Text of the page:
Itinerant Air-Cooled Greetings Heaven n Hell Texas I

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Amskeptic
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Itinerant Air-Cooled Greetings Heaven n Hell Texas I

Post by Amskeptic » Fri Sep 03, 2010 8:55 pm

I left Colorado in a foul disporia, don't quite know why. I was ready for Walkabout, get away get away go do stupid little projects in the wild. I headed down to New Mexico, and ran straight into some monsoonal threat of . . . moisture in the air. So I looked at the sky and threatened back, "I can out-drive you," and proceeded to drive east from beautiful Roswell, New Mexico. The moisture congregated into a fiercesome cloudbank and decided to come with, following at a respectful distance but still threatening to derail any of my projects. " I hate your stupid planet," I told God.

By Tatum, New Mexico, I was out from under the clouds, ahh sun! I set up shop at a roadside rest area. Let's at least paint the muffler. Disassembled the muffler. The cloudbank came. Sanded and painted the muffler splayed out on a barbeque grill like some massive Filet Leistritz.
An exceptionally "friendly" dude in a pick-up truck came over and creeped me out. He was all questions. I contracted into curt. The wind picked up. He thankfully came up with a clumsy retreat, "Wail, I just like to be hailpful and frainly."
"Thanks for asking, but I'm OK here, just painting the muffler."

Drove late into the night, doing the curing process where you have to let it completely cool and then drive successively longer with cooldown periods in between. Camped in Plains, Texas. Beautiful stars, tomorrow I shall paint the wheels! Woke up under grey skies with a nasty promise of rain on the western horizon. Drove east some more. Chased a ribbon of blue sky up ahead, I shall find the sun, so help me. Did some sliding door catch disassembly, "I hate you, gravity! Can't you give it a rest?" as the screwdriver clattered to the ground, and again . . . and again, striking the sliding door sill for good measure.

By Tahoka, Texas I was despairing of ever seeing the sun ever again. "I hate your stupid old climate," I petulantly pouted at God. Decided to outsmart the Universe by ducking south to get below the relentless eastward spread of gloomy clouds. Camped at a motel outside of Lamesa, Texas where I could sand/strip the wheels. The proprietor watched with alarm as I jacked up the car and took each wheel one by one into the room (where I doused them with Purple Power and sanded/scoured them in the shower). By morning, they were all matted grey and stripped on the bus (and the bathtub was cleaner than it had ever been). Gloriously sunny! I shall paint today! Hit the road south on US 87 looking for a decent little out of the way spot to paint. Found a roadside rest at nightfall. Parked near the fence and took a nice soothing walk down the road in the starry night. I love these 80* evenings.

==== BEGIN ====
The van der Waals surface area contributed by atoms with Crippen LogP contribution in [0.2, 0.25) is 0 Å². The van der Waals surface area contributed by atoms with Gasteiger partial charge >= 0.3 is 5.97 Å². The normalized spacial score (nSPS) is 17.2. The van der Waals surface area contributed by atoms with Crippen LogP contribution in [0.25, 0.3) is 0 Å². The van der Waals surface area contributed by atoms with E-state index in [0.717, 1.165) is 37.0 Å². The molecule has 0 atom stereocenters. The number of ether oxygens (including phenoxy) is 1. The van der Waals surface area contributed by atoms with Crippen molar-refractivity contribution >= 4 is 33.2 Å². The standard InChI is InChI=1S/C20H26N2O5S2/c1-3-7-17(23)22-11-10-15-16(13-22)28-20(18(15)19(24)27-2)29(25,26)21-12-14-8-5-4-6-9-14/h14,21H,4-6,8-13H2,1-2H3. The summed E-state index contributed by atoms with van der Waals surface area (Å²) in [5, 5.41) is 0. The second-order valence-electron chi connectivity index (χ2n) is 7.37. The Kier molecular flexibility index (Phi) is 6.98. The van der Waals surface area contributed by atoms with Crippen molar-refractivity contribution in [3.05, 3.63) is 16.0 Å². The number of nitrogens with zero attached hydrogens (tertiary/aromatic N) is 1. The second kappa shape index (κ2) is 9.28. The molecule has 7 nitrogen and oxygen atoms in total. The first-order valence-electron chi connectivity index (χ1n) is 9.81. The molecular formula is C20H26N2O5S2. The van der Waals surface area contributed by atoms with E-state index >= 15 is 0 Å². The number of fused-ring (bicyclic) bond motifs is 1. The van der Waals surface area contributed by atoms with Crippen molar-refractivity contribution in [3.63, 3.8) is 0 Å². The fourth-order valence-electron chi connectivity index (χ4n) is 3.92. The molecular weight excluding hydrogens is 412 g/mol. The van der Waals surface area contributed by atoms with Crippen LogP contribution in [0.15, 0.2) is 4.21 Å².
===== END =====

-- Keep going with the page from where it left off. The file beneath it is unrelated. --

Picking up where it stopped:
"What a beautiful Universe," I exclaim to God.

Next morning, I am ready to paint the wheels! Park the car half in the shade from the roadside rest roof and half in the sun. Then I get to choose to get radiated with melanoma juice, and take respites as needed. Then the wind picked up. By the time I had my plastic drop cloth laid out to cut to wheel-wrap size, the wind was jerking it around like a loose flag. Here is what it looks like to wrap your tire in plastic and tape around the rim:

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It is painstaking work to get the tape under the bead of the rim, but the results can be handsome. The wind is blowing over my paint cans, tape and the caps and sand is peppering the operation. The picnic table says "Britanny Loves Brandon", "No you don't!" I snap at the table as the wind shreds the plastic free of the tire. I am looking at this whole project with a bit of despair. Wind is hell to paint in. I have to do the insides and the outsides of the wheels, that is four discrete rim tape operations and each side needs three coats of aluminum followed by three coats of clear, and I can't time the coats if the wind is wreaking havoc. "I hate you!" I hiss at the wind, "go away!" And it does, too. Mid-spray, where I had the distance between the nozzle and the wheel down to 2" to get the right layering in that hurricane, the wind disappears so I end up with a huge blob of paint that wants to run. So I start rotating the wheel to make the blob of paint unable to decide which way to run to.
"Everything OK?" A passing motorist wants to know if I am broken down.
"NO! Everything is NOT OK! I hate gravity and I hate the climate!" but of course I actually just say, "Yeah, I am just painting my wheels."
"All the way from New York?"
"Yep."
"Well, just wanted to make sure you were OK."
"Thanks, appreciate it."

Finally have the insides of both wheels painted. A cap blows off the side of the picnic table and catches the wheel that is drying below. I am feeling testy at this point like, what is the use of scouring your wheels in a motel if the wind is just going to blow? Ponder that a moment. Insanity begins with little thought trains just like these. When the large construction truck pulls in not one minute after I sprayed the outside part of the passenger side front wheel, enveloping the "paint booth" with a cloud of windblown dirt, I am sorely tempted to snap.
"Broke down? I drove by at 8 this mornin' and you was still here."
"Do you fix your truck with banners of flapping plastic sheeting and tape and paint?" I screamed back . . . under my breath.
"Naah, I decided to paint my wheels."
"Your painting your wheels here?"
"No of course not, I don't actually exist." but of course I just swept my arm around at the paint and the tape and the caps scattering and the plastic sheeting caught on the sliding door and the wheels and said, "yep".
"Well, I just wanted to make sure you were OK."